To eliminate risks to public health and the environment, the NOV calls for interim actions including cordoning off areas where wastewater surfacing has occurred in the manufactured home community, and a mandatory pumping of the community septic system to mitigate further wastewater surfacing and groundwater pollution within the community while Donovan Smith moves toward the sewer connection working with the city of Lewes Board of Public Works.

About DNREC
The Delaware Department of Natural Resources and Environmental Control protects and manages the state’s natural resources, protects public health, provides outdoor recreational opportunities and educates Delawareans about the environment. The DNREC Division of Water manages and protects Delaware’s water resources. For more information, visit the website and connect with @DelawareDNREC on Facebook, Twitter or LinkedIn.

Media Contacts: Nikki Lavoie, nikki.lavoie@delaware.gov; Michael Globetti, michael.globetti@delaware.gov

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Free Webinar on June 29 Features Coastal Restoration Toolkit

A toolkit developed by Restore America’s Estuaries helps communities launch a coastal restoration project and is the topic of a free webinar, presented by the Delaware Department of Natural Resources and Environmental Control, in partnership with the Delaware Living Shores Committee, on Tuesday, June 29.

The Coastal Restoration Toolkit was developed to provide high‐level, introductory educational information for community members on how to develop a coastal restoration project from concept to proposal. The toolkit is a launching point for developing solutions to coastal restoration opportunities that community members see in their local areas.

Speakers for the webinar will include Hilary Stevens, coastal resilience manager, and Elsa Schwartz, senior director of restoration and administration, for Restore America’s Estuaries.

This webinar is part of an ongoing virtual series presented by the Delaware Living Shores Committee, a working group dedicated to facilitating the understanding, peer review and implementation of living shoreline tactics within the state. DNREC’s participation is represented by the Wetland Monitoring and Assessment Program and the Delaware Coastal Training Program.

For more information, visit Delaware Living Shorelines at delawarelivingshorelines.org. Registration and information is also available on the DNREC events and meetings calendar at de.gov/DNRECmeetings.

About DNREC
The Delaware Department of Natural Resources and Environmental Control protects and manages the state’s natural resources, protects public health, provides outdoor recreational opportunities and educates Delawareans about the environment. The DNREC Division of Watershed Stewardship develops and implements innovative watershed assessment, monitoring and implementation activities. For more information, visit the website and connect with @DelawareDNREC on Facebook, Twitter or LinkedIn.

Media Contacts: Joanna Wilson, joanna.wilson@delaware.gov; Michael Globetti, michael.globetti@delaware.gov

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Downstate Public Ponds to Be Treated for Invasive Aquatic Weed Hydrilla

With inland water temperatures rising and aquatic plants emerging, the Delaware Department of Natural Resources and Environmental Control will be treating certain downstate public ponds for the nuisance aquatic weed hydrilla, starting the week of May 24, 2021. Hydrilla is a non-native, invasive plant that likely entered the state through the aquarium trade. Uncontrolled hydrilla can choke ponds and other waterways, crowding out beneficial plant species and preventing fishing and boating access.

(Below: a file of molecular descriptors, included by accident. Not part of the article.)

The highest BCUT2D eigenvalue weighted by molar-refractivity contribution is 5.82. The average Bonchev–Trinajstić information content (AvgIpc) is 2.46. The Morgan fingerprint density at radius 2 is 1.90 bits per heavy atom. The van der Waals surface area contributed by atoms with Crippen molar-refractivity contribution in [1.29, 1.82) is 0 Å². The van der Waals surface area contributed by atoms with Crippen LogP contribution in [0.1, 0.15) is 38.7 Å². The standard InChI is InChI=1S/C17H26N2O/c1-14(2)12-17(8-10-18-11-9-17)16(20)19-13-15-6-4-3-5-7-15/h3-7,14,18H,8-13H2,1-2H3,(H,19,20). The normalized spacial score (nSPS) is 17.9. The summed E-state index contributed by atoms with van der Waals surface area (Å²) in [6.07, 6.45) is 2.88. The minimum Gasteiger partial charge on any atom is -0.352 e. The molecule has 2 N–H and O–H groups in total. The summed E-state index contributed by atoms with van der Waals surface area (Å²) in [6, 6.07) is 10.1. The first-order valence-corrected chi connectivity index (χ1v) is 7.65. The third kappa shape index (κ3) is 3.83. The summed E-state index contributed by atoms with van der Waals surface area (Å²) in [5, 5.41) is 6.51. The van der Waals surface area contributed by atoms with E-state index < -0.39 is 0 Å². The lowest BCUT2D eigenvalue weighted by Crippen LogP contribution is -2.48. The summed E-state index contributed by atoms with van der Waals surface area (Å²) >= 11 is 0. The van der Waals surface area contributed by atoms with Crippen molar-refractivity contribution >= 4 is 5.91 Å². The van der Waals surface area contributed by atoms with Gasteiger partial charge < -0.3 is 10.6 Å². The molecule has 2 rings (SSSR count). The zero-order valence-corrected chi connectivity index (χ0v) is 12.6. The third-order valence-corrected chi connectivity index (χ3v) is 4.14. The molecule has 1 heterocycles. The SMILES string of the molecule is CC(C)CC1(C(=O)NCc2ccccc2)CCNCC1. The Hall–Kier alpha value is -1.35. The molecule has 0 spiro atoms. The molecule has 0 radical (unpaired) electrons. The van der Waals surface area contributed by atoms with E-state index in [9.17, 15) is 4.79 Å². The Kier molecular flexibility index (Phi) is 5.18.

Ponds to be treated this year are Millsboro Pond, Tub Mill Pond and Abbotts Mill Pond near Milford, and Wagamons Pond in Milton. Signs will be posted at the boat ramp of each pond on the day of treatment.

Sonar, an aquatic herbicide containing fluridone, will be used to treat the ponds for hydrilla. Sonar is registered and approved for use by the U.S. Environmental Protection Agency. It has been used in Delaware since the 1980s and has proven to be environmentally-compatible and effective for controlling hydrilla. Sonar does not pose a threat to wildlife, including fish, and there are no restrictions on fishing or consumption of fish after these treatments.

The only restriction is water from the treated ponds should not be used for irrigation for 30 days after the date of treatment. Residents and farmers along and directly downstream of treated ponds should not use the water to irrigate their gardens, yards or agricultural lands during that period to avoid possible damage to their plantings. Landowners with permits to use water from these ponds will be directly notified before treatment.

To prevent the spread of hydrilla and other invasive aquatic vegetation, anglers and boaters are encouraged to remove all hydrilla and other aquatic plants from their boats, trailers and gear before leaving boat ramp areas.

For additional information, contact the DNREC Division of Fish and Wildlife at 302-739-9914.

About DNREC
The Delaware Department of Natural Resources and Environmental Control protects and manages the state’s natural resources, protects public health, provides outdoor recreational opportunities, and educates Delawareans about the environment. The DNREC Division of Fish and Wildlife conserves and manages Delaware’s fish and wildlife and their habitats, and provides fishing, hunting, wildlife viewing and boating access on nearly 65,000 acres of public land. For more information, visit the website and connect with @DelawareDNREC on Facebook, Twitter or LinkedIn.

Media Contacts: Joanna Wilson, joanna.wilson@delaware.gov; Michael Globetti, michael.globetti@delaware.gov